Teffi: An Introduction by Robert Chandler
Posted 7th September 2021 by Robert Chandler
“There are writers who muddy their own water, to make it seem deeper. Teffi could not be more different: the water is entirely transparent, yet the bottom is barely visible.” Georgy Adamovich
“A joke is not so funny when you’re living inside it. It begins to seem more like a tragedy.” Teffi
Like Vladimir Nabokov, Andrey Platonov and many other great Russian prose writers, Teffi was a poet who turned to prose but continued to write with a poet’s sensitivity to tone and rhythm. Like Chekhov, she fuses wit, tragedy, and a remarkable capacity for observation; there are few human weaknesses she did not relate to with compassion and understanding.
This small book gives the reader a sense of the breadth of Teffi’s work. It includes witty satirical gems from her years in pre-Revolutionary Petersburg, wry evocations of the vicissitudes of the lives of her fellow emigrés in Paris, a short memoir of her meeting Tolstoy when she was thirteen; and fine examples of her unique ability to evoke the inner world of a child. Perhaps most remarkable of all is “And time was no more,” a stream-of-consciousness evocation – written three years before her death in 1952 – of the morphine-induced hallucinations of a dying woman.
In the Guardian, Nicholas Lezard described the title piece as “a fascinating – and true – account of her meetings with Rasputin, which demonstrates that writers were the only people Rasputin was scared of; and also that Teffi was utterly clear-eyed and her writings trustworthy as testimony.” Teffi’s portrayal of Lenin is no less convincing.
This is Teffi’s account of her last journey across Russia and Ukraine in the early days of the Russian Civil War. She travelled from Moscow, via Kiev and Odessa, to the Black Sea port of Novorossiisk – and by ship to Istanbul. Memories is very personal; Teffi writes about her own thoughts and feelings and the people she met. At the same time, she had an acute awareness of the political currents swirling around her, many of which have now resurfaced. Much of Memories is startlingly relevant to the conflicts in present-day Ukraine. Teffi’s ability to fuse comedy and tragedy in a single paragraph – even in a single sentence – is astonishing. Throughout the memoir, irony, tragedy, absurdity, and high spirits interweave, sometimes undercutting one another, sometimes reinforcing one another.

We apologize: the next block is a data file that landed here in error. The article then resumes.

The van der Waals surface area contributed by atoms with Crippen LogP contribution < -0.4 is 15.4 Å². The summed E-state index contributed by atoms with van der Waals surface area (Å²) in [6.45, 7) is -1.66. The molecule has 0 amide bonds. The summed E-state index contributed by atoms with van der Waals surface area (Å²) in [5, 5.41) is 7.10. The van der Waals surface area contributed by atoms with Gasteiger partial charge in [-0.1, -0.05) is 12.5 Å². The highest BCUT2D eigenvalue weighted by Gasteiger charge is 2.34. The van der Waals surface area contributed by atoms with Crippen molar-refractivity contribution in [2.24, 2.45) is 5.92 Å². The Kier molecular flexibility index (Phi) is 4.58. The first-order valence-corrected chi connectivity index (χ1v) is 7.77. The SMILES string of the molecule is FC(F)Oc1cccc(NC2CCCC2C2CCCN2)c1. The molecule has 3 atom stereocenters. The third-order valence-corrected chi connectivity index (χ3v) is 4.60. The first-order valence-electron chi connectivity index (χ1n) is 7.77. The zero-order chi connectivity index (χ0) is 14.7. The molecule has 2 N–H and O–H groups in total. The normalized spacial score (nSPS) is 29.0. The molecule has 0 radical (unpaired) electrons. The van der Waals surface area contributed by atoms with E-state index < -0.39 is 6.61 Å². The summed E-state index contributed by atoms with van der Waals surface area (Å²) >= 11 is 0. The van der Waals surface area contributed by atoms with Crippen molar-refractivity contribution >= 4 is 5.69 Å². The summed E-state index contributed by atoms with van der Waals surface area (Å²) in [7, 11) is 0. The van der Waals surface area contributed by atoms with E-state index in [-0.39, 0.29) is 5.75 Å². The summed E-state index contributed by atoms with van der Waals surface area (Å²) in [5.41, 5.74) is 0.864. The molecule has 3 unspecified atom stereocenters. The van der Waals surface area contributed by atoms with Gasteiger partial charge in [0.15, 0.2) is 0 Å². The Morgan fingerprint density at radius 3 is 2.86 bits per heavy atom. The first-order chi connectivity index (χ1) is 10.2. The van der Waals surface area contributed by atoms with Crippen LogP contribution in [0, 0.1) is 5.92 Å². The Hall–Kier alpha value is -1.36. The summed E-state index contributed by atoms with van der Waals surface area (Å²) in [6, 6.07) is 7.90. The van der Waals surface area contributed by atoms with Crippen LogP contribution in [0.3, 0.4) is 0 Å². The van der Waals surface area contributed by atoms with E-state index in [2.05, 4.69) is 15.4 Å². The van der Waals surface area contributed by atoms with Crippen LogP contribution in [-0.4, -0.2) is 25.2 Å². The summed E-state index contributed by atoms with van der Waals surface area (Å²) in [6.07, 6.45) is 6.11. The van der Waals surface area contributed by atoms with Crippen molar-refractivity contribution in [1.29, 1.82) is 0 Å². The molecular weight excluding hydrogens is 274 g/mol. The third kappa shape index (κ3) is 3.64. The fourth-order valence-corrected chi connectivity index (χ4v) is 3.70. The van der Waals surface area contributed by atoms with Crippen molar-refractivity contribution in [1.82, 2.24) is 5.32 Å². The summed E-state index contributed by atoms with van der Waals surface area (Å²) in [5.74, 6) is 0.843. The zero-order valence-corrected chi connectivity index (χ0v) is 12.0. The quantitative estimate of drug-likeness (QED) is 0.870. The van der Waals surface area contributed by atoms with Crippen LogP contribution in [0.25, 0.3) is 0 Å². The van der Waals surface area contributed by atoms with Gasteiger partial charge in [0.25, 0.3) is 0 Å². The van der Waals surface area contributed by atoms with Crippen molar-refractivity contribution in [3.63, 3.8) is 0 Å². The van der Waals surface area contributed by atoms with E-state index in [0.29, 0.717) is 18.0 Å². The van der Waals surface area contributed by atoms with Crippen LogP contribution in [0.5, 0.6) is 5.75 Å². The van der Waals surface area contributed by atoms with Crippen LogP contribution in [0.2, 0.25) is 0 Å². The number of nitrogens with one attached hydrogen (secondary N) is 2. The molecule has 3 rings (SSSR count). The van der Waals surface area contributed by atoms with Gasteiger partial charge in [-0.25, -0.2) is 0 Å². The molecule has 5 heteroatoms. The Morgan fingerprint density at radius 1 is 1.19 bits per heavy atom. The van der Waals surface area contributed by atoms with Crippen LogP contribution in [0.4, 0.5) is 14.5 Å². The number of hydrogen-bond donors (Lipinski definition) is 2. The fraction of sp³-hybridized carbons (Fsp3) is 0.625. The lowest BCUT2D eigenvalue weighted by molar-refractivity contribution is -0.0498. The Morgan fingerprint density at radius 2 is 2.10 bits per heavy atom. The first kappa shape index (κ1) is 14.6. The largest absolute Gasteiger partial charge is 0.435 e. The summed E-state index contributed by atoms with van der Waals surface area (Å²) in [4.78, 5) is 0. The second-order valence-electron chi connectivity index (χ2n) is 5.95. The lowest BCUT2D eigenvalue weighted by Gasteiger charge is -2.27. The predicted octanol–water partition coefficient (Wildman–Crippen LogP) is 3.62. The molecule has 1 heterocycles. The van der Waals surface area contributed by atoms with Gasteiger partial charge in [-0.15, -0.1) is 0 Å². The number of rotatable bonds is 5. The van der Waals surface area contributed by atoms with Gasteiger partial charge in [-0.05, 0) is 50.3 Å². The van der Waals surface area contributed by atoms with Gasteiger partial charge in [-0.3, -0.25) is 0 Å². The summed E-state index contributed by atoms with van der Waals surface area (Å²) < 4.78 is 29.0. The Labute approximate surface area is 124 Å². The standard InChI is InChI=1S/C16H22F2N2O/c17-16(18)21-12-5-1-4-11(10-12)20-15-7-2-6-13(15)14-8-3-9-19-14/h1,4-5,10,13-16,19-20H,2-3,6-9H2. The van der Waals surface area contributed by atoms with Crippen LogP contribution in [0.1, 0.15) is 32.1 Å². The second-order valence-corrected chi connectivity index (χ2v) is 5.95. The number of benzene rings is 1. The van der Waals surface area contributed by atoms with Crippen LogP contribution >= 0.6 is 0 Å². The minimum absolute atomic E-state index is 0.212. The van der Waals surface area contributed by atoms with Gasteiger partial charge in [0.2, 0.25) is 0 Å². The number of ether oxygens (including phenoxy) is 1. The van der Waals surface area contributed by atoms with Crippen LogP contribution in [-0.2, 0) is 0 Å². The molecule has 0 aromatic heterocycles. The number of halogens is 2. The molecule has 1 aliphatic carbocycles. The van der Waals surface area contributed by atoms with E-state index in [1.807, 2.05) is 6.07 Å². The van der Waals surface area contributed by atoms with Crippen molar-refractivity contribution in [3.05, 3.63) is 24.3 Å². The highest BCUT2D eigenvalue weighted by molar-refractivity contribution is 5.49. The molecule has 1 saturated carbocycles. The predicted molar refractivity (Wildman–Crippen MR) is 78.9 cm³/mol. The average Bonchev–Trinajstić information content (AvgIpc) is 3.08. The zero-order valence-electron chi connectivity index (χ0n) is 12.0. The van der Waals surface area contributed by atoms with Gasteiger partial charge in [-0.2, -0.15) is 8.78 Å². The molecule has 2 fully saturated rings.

This new collection foregrounds Teffi’s treatments of Russian folk religion. In “A Quiet Backwater,” a laundress gives a long disquisition on the name days of flowers, insects, birds and animals; she explains why the Feast of the Holy Ghost is a day on which “no one dairnst disturb the earth.” “The Kind That Walk” is a penetrating study of antisemitism and xenophobia. “Baba Yaga” is about the archetypal Russian witch and her longing for wildness and freedom; Baba Yaga’s loneliness and pain is that of the lonely, ageing Teffi. In the words of Anna Razumnaya (Los Angeles Review of Books): “Conceived as a gathering of Teffi’s stories featuring witches, shapeshifters, mermaids, vampires, and a host of minor spirits and deities of the Russian home and its surrounding natural landscape, Other Worlds stands as a masterwork of high non-reductive psychological realism worthy of Henry James, portraying a world we recognize to be very much our own, intimately familiar, inhabited, the one and only we have. (And those spirits and deities, I assure you, are entirely real, too.)”
Other Worlds by Teffi (tr. Robert Chandler) is out now with Pushkin Press.